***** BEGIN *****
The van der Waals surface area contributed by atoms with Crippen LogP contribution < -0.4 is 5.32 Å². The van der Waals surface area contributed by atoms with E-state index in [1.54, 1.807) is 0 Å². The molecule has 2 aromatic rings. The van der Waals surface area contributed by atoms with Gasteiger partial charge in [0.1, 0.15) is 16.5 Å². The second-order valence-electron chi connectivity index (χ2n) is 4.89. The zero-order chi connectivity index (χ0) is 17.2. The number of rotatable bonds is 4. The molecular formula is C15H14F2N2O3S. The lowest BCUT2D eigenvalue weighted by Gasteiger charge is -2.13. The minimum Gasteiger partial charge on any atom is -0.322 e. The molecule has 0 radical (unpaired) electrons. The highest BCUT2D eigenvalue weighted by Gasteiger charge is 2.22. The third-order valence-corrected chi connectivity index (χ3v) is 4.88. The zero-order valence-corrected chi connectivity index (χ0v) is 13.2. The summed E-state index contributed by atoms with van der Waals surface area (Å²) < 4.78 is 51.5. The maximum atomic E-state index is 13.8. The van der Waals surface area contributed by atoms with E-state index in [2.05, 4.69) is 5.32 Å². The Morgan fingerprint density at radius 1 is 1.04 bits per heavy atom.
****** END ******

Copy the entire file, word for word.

The van der Waals surface area contributed by atoms with Crippen LogP contribution < -0.4 is 5.32 Å². The van der Waals surface area contributed by atoms with E-state index in [1.54, 1.807) is 0 Å². The molecule has 2 aromatic rings. The van der Waals surface area contributed by atoms with Gasteiger partial charge in [0.1, 0.15) is 16.5 Å². The second-order valence-electron chi connectivity index (χ2n) is 4.89. The zero-order chi connectivity index (χ0) is 17.2. The number of rotatable bonds is 4. The molecular formula is C15H14F2N2O3S. The lowest BCUT2D eigenvalue weighted by Gasteiger charge is -2.13. The minimum Gasteiger partial charge on any atom is -0.322 e. The molecule has 0 radical (unpaired) electrons. The highest BCUT2D eigenvalue weighted by Gasteiger charge is 2.22. The third-order valence-corrected chi connectivity index (χ3v) is 4.88. The zero-order valence-corrected chi connectivity index (χ0v) is 13.2. The summed E-state index contributed by atoms with van der Waals surface area (Å²) < 4.78 is 51.5. The maximum atomic E-state index is 13.8. The van der Waals surface area contributed by atoms with E-state index in [2.05, 4.69) is 5.32 Å². The Morgan fingerprint density at radius 1 is 1.04 bits per heavy atom.